Executive Summary of Actual Use Study


This was a four-week, open-label, single-arm, multi-center actual use (AU) trial to evaluate self-selection and self-administration (use) of Plan B in an OTC-like setting. This study was conducted in five family planning clinic settings across five states and five pharmacy stores in the state of Washington.  A total of 585 subjects ages 14-44 years were enrolled from family planning clinics (94%) and pharmacy stores (6%) in the United States.


The results suggest that the study population:


1)     correctly self-selected and use Plan B in an OTC setting

2)     demonstrated most of the incorrect use due to not taking the 2nd pill at 12 hours after the first pill (correct rate was 67.8%).  Eighty-nine percent of subjects took the second pill 12.5 ± 3.2 hours after the first 

3)     decreased “At least one sex act without contraception” from 60% (before study) to 20% (during study)

4)     increased condom use from 79% (before study) to 90% (during study)

5)     decreased withdrawal contraception from 27.6% (before study) to 10.1% (during study)

6)     had more women switch from a “less effective” contraception method to a “more effective” contraception method during the four-week study

7)     did not generate new safety signals

8)     had similar self selection and contraceptive use across demographics

9)     had similar self-selection and contraceptive use whether or not experienced with prior emergency contraception use before study


Limitation of this study included:


1)     The majority of subjects were recruited from family planning clinics, which may limit generalization of results to an OTC population.

2)     Subjects were observed for only four weeks and therefore results may not predict long term use patterns

3)     Only five percent (n=29) of subjects were ages 14-16 years old.  Due to the small sample size, conclusions regarding this demographic is limited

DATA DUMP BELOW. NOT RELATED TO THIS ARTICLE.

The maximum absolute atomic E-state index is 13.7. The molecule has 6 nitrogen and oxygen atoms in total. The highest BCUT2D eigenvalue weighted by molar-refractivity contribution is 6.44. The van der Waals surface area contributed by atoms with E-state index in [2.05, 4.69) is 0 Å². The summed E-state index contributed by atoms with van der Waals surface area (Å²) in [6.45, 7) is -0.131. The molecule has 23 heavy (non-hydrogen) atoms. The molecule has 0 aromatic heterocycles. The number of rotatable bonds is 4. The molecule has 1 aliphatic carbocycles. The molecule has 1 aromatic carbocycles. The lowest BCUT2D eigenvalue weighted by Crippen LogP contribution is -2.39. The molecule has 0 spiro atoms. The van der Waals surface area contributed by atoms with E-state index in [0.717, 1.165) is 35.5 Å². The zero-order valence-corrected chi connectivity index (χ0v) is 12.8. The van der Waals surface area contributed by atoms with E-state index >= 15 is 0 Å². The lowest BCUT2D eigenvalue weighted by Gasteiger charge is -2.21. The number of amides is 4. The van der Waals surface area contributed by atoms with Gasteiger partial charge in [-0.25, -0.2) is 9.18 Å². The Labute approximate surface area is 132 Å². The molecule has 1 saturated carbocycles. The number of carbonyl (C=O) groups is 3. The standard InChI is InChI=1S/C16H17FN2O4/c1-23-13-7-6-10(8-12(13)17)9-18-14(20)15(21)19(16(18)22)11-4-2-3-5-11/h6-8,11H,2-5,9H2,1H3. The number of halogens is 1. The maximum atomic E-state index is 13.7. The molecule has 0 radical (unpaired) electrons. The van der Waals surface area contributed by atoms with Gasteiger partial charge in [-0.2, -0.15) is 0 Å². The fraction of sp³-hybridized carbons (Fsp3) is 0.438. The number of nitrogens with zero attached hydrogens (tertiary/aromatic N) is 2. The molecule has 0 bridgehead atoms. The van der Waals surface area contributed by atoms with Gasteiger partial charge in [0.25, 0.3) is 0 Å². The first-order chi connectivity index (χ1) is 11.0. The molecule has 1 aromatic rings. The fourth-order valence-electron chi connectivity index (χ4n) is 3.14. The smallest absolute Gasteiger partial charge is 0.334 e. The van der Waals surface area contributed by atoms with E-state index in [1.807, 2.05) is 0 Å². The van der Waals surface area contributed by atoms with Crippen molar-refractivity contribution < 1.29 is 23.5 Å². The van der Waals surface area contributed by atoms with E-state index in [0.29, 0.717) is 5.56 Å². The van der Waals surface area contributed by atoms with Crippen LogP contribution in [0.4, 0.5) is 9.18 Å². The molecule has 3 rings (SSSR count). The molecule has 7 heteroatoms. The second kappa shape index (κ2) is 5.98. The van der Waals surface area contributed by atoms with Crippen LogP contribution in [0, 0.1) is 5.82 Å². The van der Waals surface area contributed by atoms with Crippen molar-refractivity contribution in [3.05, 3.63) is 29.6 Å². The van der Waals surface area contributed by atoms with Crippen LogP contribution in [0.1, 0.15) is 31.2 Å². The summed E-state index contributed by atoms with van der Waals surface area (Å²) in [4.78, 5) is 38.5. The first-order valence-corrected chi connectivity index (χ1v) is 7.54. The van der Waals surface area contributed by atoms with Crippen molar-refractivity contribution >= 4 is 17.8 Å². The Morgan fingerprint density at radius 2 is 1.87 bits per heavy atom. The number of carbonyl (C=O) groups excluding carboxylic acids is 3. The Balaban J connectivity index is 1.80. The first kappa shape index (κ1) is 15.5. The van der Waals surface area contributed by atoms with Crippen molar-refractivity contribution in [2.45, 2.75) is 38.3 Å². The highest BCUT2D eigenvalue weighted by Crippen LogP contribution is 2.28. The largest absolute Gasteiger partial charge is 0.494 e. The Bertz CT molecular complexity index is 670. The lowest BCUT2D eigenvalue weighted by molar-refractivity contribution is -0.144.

4)     Subjects were only allowed to purchase one package of Plan B and were only allowed additional purchases after undergoing a re-enrollment process.  This did not closely represent an OTC environment

5)     Some concepts that demonstrated low comprehension in the labeling comprehension study were not addressed by the actual use study

Summary of the Results of Actual Use of Low Comprehension Concepts From Label Comprehension Study


Certain components of the proposed label demonstrated low comprehension in the label comprehension study.  These components are listed below and underlined.  The results of the actual use study that are relevant to these issues follows each of these components.


1.     Plan B is not for regular use for contraception:  Routine contraception and effective contraception use was not affected during the study


2.     Take the first tablet as soon as possible after intercourse: Over ninety percent of subjects in the actual use study demonstrated dosing within 72 hours.  However, the actual use study did not evaluate whether subjects understood that the sooner the first pill is taken after unprotected intercourse, the more effective it is


3.     Take the second tablet 12 hours after the first one:  Sixty-eight percent of subjects took the second dose 12 hours after the first and 89% of subjects took the second pill 12.5 ± 3.2 hours after the first


4.     Do not use Plan B if you have unexplained vaginal bleeding: This was not evaluated by the study.  One percent of subjects that used Plan B reported “unexplained vaginal bleeding” when taking this product.  This study did not determine the number of women who chose not to use the product because of unexplained vaginal bleeding.  Consequently, the one percent with vaginal bleeding in the study can not be used to access the understanding of this concept


5.     The label comprehension study indicated lower comprehension of the label in low literacy and less educated populations.  The study did not do literacy assessments. The study demonstrated that overall incorrect use, contraindicated use, adverse events and adverse behaviors were not increased in subjects age 14-16 or those with less than a high school education.  The small sample size of both subgroups limits conclusions